By Tess Dickie, Principal Lawyer, Gordon Legal
1-7 September 2021 is Asthma Week and the theme for this year is “Air Nutrition”, a term coined to raise awareness about the air we breathe and its impact on our health. In this article, we take a closer look at an often overlooked and under-diagnosed type of asthma called “occupational asthma” – one of the most common occupational lung conditions.
What is occupational asthma?
Occupational asthma, also called work-related asthma, occurs where breathing in fumes, dust, or gasses at work causes or worsens asthma symptoms such as coughing, wheezing, shortness of breath and chest tightness.
Occupational asthma is most commonly “sensitiser-induced”, where long term exposure to a substance triggers symptoms or less often, it may be “irritant-induced” where a workplace incident or event involving a leak or spill of a particular substance triggers symptoms shortly after the exposure.
How common is occupational asthma?
It is estimated that 2.7 million Australians suffer from asthma – that’s 1 in 9 people. According to Asthma Australia, occupational asthma accounts for at least 200 workers’ compensation claims per year in Australia, although many cases of occupational asthma go undiagnosed and the real number may be in the thousands. The Lung Foundation suggests that one quarter of working people with asthma have asthma that is caused or made worse by their work.
What are the triggers?
Occupational asthma triggers in the workplace are varied and often overlooked. There is a list of over 400 different chemicals known to cause or exacerbate asthma and these include:
- flour and grain dust
- wood dust
- acrylic paints
- formaldehyde and other chemicals
- strong cleaning products
- animal allergens
Some occupations are more likely to increase the risk of a person developing asthma or making an asthma sufferer’s symptoms worse. For example, “Baker’s asthma” is one of the most common types of occupational asthma and is usually associated with the inhalation of flour. People working with isocyanates, a type of chemical found in paints, are also over-represented when it comes to occupational asthma.
What should sufferers of occupational asthma do?
Asthma sufferers should speak to their GP or respiratory physician if they notice that their asthma is worse at work or their asthma gets better when they are away from work, such as on weekends or during holidays. This might signal a link between a person’s asthma and their work, requiring further investigation and management.
Where occupational asthma is suspected, doctors will usually take a full occupational history and arrange for further testing and investigations which may include lung function testing, allergy testing and reviewing a workplace’s material safety data sheets to identify potential triggers.
It is important that sufferers of occupational asthma work with their employer to put in place a plan to reduce their exposure to workplace triggers.
What should workplaces do to prevent and manage occupational asthma?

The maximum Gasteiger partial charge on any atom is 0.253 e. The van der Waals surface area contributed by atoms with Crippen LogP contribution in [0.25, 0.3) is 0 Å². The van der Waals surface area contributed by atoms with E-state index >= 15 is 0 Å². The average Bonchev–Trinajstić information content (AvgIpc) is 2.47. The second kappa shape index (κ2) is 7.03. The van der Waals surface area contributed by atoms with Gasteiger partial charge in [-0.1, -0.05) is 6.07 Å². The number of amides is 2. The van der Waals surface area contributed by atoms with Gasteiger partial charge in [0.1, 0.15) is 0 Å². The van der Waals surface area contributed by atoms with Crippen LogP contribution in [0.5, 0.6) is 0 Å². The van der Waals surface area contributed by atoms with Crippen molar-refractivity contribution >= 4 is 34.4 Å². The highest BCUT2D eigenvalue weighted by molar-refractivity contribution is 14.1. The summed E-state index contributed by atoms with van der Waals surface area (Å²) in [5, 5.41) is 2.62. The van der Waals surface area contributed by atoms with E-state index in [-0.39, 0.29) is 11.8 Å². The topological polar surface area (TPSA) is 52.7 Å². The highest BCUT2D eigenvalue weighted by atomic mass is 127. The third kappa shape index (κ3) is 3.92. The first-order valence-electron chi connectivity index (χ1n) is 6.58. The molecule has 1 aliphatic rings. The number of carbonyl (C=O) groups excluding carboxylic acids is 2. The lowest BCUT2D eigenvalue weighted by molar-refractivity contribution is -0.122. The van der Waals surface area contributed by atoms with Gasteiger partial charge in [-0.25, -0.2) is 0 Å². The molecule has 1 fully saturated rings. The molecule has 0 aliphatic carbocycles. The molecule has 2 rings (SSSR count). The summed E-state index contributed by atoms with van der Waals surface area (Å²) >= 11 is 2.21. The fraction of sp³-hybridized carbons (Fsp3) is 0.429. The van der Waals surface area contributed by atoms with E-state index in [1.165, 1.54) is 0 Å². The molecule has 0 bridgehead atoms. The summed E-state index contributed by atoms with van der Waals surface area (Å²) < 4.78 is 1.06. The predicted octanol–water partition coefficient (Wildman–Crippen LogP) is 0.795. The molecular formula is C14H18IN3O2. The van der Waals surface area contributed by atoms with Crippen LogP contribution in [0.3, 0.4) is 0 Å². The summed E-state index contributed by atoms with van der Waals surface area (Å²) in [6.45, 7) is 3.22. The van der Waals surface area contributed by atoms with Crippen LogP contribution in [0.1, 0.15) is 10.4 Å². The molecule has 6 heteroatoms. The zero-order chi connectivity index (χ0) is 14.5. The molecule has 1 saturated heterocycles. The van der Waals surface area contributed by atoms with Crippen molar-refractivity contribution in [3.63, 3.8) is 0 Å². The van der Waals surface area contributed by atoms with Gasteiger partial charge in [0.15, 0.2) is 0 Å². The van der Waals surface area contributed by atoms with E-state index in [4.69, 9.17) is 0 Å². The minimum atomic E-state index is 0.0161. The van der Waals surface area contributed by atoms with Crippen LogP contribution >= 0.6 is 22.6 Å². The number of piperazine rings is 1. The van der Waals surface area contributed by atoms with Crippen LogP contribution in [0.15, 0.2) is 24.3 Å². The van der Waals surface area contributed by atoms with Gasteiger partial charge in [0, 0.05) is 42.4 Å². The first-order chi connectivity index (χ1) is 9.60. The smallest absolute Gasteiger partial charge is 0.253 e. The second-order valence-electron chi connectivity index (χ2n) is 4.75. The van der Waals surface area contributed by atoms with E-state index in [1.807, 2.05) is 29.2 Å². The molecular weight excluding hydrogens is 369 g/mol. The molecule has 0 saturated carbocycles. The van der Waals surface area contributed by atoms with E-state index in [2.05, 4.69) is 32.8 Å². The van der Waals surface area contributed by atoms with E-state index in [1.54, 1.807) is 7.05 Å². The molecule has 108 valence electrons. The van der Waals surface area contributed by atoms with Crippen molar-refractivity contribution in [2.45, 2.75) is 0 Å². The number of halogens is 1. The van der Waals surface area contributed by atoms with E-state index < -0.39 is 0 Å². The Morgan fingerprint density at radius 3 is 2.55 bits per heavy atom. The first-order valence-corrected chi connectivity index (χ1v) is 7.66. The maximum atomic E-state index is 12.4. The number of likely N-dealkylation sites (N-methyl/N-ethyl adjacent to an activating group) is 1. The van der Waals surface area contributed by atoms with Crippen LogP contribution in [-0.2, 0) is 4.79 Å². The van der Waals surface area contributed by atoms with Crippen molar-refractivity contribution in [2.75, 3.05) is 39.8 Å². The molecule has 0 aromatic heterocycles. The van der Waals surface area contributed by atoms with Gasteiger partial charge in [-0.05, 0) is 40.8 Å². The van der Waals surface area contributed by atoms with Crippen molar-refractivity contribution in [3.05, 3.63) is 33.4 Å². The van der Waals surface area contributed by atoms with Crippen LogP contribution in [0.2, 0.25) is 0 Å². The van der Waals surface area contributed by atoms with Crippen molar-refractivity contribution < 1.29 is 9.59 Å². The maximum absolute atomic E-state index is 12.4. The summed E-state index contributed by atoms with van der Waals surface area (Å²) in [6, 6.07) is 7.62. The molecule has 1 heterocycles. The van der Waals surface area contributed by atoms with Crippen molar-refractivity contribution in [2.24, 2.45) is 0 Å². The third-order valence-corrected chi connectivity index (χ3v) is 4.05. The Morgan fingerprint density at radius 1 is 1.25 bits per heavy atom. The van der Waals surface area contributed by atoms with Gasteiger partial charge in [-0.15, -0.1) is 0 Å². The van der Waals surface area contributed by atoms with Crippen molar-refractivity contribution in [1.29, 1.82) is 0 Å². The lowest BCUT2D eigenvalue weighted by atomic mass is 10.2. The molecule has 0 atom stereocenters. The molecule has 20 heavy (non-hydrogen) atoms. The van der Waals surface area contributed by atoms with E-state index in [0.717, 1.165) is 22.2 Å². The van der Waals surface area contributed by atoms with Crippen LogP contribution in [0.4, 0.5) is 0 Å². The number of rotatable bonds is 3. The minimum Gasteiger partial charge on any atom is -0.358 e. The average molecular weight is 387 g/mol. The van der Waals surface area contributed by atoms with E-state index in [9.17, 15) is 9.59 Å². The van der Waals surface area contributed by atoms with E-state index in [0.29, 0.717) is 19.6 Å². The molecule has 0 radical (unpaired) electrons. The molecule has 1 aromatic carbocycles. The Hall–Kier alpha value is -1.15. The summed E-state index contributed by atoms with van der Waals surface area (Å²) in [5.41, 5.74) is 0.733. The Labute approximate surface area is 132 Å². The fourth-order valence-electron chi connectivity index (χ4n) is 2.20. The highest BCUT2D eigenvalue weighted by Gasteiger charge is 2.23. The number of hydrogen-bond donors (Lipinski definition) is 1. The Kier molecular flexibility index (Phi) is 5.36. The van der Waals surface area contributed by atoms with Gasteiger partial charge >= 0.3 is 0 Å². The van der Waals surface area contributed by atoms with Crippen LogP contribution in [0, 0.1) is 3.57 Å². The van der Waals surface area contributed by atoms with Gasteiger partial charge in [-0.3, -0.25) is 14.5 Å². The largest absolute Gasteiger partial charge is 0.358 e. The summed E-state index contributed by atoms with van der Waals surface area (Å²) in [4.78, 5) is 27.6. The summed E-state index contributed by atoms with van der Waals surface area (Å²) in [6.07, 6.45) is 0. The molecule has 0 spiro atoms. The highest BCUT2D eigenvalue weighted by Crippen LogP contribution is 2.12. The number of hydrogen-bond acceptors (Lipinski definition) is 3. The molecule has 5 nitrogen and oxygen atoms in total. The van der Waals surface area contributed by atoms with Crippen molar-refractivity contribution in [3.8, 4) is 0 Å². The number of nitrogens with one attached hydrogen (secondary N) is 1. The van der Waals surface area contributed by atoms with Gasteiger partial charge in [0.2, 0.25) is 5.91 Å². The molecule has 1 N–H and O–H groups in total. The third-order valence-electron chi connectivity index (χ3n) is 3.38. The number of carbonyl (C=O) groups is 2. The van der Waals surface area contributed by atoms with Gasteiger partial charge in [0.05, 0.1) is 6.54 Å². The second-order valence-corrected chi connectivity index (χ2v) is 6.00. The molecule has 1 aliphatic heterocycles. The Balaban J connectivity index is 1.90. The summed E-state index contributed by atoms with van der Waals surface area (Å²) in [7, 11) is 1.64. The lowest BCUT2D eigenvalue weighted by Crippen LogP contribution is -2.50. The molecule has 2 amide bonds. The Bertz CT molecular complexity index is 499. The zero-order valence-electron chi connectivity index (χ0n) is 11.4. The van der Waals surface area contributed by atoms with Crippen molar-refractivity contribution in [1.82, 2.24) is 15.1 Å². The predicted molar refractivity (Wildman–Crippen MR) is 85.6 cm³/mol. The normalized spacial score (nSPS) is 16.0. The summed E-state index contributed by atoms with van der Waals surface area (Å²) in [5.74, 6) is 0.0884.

In many cases, occupational asthma is preventable. Where possible, workplaces should avoid using substances that can trigger asthma by eliminating the substance or substituting it with a substance that is less hazardous. Where hazardous substances cannot be eliminated or substituted, effective engineering control measures such as ventilation and wet cutting and the use of PPE such as approved respiratory protection should be used.
Is occupational asthma compensable?
Long-standing or severe occupational asthma may require ongoing medical treatment and care, medications and time off work. In cases where a worker suffers permanent respiratory impairment, the worker may be entitled to lump sum compensation under their State or Territory’s workers’ compensation scheme.
How much compensation can I get?
The amount of compensation available will depend on the individual circumstances of the case, although in most cases, the level of the person’s respiratory impairment when assessed under a particular set of guidelines (called the “American Medical Association Guides to the Evaluation of Impairment”) will play an important role in determining how much lump sum compensation a person is entitled to. In some cases, it may also be possible to sue for damages for pain and suffering and economic loss.
When to speak to a lawyer
Sufferers of occupational asthma should seek legal advice about their potential compensation entitlements. Strict time limits for making a workers compensation claim apply so it’s important to get advice as soon as possible. Even where a person has pre-existing asthma that is made worse by their work, they may still be entitled to compensation.
If you or a loved one has been diagnosed with occupational asthma, contact the experienced and friendly team at Gordon Legal on 1800 21 22 23 to discuss how we may be able to help you secure financial compensation.
Tess Dickie is a Principal Lawyer in Gordon Legal’s asbestos and dust diseases team. She is an experienced and passionate personal injury lawyer who helps sufferers of asbestos and occupational lung diseases and cancers secure the compensation they deserve.